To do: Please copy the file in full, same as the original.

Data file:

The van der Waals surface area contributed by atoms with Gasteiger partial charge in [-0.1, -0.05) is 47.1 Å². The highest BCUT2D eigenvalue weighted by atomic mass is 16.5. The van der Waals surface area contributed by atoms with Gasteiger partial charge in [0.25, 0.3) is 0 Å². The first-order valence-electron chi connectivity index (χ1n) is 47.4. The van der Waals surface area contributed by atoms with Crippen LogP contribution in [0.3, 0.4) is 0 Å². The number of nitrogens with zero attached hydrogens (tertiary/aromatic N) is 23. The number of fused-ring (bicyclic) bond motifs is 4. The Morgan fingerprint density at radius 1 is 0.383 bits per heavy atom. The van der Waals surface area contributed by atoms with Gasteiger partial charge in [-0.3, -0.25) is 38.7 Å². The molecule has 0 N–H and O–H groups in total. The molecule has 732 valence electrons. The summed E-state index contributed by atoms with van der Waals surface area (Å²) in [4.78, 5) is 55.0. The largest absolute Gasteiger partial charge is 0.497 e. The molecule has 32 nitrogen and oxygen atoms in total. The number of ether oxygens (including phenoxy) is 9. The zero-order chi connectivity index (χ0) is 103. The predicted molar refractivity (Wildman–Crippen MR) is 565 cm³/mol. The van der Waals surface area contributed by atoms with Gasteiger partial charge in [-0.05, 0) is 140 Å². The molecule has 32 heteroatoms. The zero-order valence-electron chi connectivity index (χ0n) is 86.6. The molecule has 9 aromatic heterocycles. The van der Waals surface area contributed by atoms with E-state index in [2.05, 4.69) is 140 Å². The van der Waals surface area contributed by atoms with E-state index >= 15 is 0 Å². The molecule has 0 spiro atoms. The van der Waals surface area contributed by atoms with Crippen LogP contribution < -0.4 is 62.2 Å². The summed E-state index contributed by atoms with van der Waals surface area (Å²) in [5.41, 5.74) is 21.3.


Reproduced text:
The van der Waals surface area contributed by atoms with Gasteiger partial charge in [-0.1, -0.05) is 47.1 Å². The highest BCUT2D eigenvalue weighted by atomic mass is 16.5. The van der Waals surface area contributed by atoms with Gasteiger partial charge in [0.25, 0.3) is 0 Å². The first-order valence-electron chi connectivity index (χ1n) is 47.4. The van der Waals surface area contributed by atoms with Crippen LogP contribution in [0.3, 0.4) is 0 Å². The number of nitrogens with zero attached hydrogens (tertiary/aromatic N) is 23. The number of fused-ring (bicyclic) bond motifs is 4. The Morgan fingerprint density at radius 1 is 0.383 bits per heavy atom. The van der Waals surface area contributed by atoms with Gasteiger partial charge in [-0.3, -0.25) is 38.7 Å². The molecule has 0 N–H and O–H groups in total. The molecule has 732 valence electrons. The summed E-state index contributed by atoms with van der Waals surface area (Å²) in [4.78, 5) is 55.0. The largest absolute Gasteiger partial charge is 0.497 e. The molecule has 32 nitrogen and oxygen atoms in total. The number of ether oxygens (including phenoxy) is 9. The zero-order chi connectivity index (χ0) is 103. The predicted molar refractivity (Wildman–Crippen MR) is 565 cm³/mol. The van der Waals surface area contributed by atoms with Gasteiger partial charge in [-0.05, 0) is 140 Å². The molecule has 32 heteroatoms. The zero-order valence-electron chi connectivity index (χ0n) is 86.6. The molecule has 9 aromatic heterocycles. The van der Waals surface area contributed by atoms with E-state index in [2.05, 4.69) is 140 Å². The van der Waals surface area contributed by atoms with E-state index >= 15 is 0 Å². The molecule has 0 spiro atoms. The van der Waals surface area contributed by atoms with Crippen LogP contribution < -0.4 is 62.2 Å². The summed E-state index contributed by atoms with van der Waals surface area (Å²) in [5.41, 5.74) is 21.3.